Research Fellows Directory
Dr Rim Turkmani
Imperial College London
The interaction between stellar corona plasma (plasma is ionised gas, it forms 99% of our universe) and the dynamic magnetic field of its star results in a very vigorous medium within which a variety of active phenomena take place. Most of these are still beyond our understanding.
Flares are one of the most interesting examples of such phenomena; it is a coronal activity frequent in the form of violent, and unpredictable explosions. We observe solar flares in many wavelength, most importantly the Hard X-ray which tell us where most of the energy of the very large flares are going. The relationship between the observed Hard X-ray and the physics behind it that is taking place in the solar flare is not direct and is model dependant. For nearly forty years the Solar/Stellar Physics community was using what is known as the Thick Target Model to explain the relationship between the radiation and the flare. Now I proposed a new model together with Professor John Brown, which changes fundamentally the way we look at the relationship between the radiation and the solar flare. This model gives is far more successful at explaining the observations than the old model and is resulting in a deeper understanding of the physics of Solar Flare.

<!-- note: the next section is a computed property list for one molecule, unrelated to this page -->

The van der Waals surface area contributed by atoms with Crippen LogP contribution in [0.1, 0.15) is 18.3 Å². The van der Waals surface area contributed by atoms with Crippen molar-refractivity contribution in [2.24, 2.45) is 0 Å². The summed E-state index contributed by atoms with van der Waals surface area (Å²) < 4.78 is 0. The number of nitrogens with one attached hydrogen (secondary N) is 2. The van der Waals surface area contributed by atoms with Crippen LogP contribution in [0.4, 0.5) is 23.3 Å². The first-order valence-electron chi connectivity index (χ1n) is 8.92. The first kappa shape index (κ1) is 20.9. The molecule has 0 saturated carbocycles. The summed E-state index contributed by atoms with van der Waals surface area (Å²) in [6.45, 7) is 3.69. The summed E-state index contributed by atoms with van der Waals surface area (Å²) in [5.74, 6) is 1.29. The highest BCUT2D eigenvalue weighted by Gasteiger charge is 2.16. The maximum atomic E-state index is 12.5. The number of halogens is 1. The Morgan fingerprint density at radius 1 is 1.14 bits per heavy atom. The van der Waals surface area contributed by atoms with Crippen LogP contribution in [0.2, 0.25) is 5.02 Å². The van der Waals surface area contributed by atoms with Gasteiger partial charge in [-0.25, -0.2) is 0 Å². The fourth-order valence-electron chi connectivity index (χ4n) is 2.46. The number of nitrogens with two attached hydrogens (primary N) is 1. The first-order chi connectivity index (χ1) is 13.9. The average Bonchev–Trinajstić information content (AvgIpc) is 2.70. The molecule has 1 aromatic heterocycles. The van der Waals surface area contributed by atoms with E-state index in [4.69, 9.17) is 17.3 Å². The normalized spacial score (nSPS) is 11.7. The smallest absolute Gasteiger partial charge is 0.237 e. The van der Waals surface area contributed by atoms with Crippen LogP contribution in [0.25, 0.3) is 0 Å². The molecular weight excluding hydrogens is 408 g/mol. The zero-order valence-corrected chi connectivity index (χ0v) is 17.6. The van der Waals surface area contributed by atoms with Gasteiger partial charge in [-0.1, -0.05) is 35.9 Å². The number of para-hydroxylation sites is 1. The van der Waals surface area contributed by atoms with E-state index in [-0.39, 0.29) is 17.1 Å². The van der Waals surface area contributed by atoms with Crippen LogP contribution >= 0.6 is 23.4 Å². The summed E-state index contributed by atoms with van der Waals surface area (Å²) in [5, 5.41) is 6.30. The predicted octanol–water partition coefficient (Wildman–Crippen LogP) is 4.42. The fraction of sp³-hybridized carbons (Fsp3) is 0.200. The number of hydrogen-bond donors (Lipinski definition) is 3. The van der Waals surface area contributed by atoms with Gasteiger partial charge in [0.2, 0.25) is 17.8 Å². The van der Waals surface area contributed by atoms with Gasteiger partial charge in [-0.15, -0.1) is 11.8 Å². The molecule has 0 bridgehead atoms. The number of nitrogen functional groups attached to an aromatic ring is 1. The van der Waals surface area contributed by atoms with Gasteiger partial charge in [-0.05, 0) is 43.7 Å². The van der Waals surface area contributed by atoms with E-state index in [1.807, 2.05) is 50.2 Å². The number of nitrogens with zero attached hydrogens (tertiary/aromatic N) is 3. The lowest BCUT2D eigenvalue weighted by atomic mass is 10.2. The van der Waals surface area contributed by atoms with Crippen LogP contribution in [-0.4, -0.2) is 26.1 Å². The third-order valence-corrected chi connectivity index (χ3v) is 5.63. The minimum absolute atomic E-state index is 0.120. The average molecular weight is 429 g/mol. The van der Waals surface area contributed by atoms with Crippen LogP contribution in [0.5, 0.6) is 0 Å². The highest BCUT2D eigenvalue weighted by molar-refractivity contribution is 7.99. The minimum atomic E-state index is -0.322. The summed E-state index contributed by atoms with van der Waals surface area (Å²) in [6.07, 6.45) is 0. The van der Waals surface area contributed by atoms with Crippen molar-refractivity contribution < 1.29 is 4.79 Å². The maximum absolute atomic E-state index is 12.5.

The effects of big Solar flares can reach us on earth, shaking the earth’s magnetic field and causing serious damage to facilities like power stations and communications satellites. Understanding how flares work enables us to predict their occurrence, thus giving us more time on earth to take the appropriate protective measures. This is a very important aspect of what is known as the Space weather.